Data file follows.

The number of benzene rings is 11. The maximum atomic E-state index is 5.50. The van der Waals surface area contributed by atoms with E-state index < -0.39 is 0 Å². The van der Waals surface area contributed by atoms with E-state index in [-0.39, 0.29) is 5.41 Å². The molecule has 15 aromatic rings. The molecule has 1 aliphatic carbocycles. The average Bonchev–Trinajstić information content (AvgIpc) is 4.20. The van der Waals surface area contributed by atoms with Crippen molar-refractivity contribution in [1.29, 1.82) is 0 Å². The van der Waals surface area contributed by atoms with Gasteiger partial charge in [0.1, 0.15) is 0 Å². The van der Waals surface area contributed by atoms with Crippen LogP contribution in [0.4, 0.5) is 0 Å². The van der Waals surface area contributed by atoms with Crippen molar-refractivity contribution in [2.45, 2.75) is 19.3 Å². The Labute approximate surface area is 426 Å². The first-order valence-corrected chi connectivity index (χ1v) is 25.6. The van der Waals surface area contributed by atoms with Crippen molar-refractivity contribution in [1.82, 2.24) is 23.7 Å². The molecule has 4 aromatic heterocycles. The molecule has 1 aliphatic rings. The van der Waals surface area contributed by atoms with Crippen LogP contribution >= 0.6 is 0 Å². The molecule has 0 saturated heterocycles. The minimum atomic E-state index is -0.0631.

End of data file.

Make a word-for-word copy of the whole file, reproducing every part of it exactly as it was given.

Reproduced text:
The number of benzene rings is 11. The maximum atomic E-state index is 5.50. The van der Waals surface area contributed by atoms with E-state index < -0.39 is 0 Å². The van der Waals surface area contributed by atoms with E-state index in [-0.39, 0.29) is 5.41 Å². The molecule has 15 aromatic rings. The molecule has 1 aliphatic carbocycles. The average Bonchev–Trinajstić information content (AvgIpc) is 4.20. The van der Waals surface area contributed by atoms with Crippen molar-refractivity contribution in [1.29, 1.82) is 0 Å². The van der Waals surface area contributed by atoms with Gasteiger partial charge in [0.1, 0.15) is 0 Å². The van der Waals surface area contributed by atoms with Crippen LogP contribution in [0.4, 0.5) is 0 Å². The van der Waals surface area contributed by atoms with Crippen molar-refractivity contribution in [2.45, 2.75) is 19.3 Å². The Labute approximate surface area is 426 Å². The first-order valence-corrected chi connectivity index (χ1v) is 25.6. The van der Waals surface area contributed by atoms with Crippen molar-refractivity contribution in [1.82, 2.24) is 23.7 Å². The molecule has 4 aromatic heterocycles. The molecule has 1 aliphatic rings. The van der Waals surface area contributed by atoms with Crippen LogP contribution >= 0.6 is 0 Å². The molecule has 0 saturated heterocycles. The minimum atomic E-state index is -0.0631.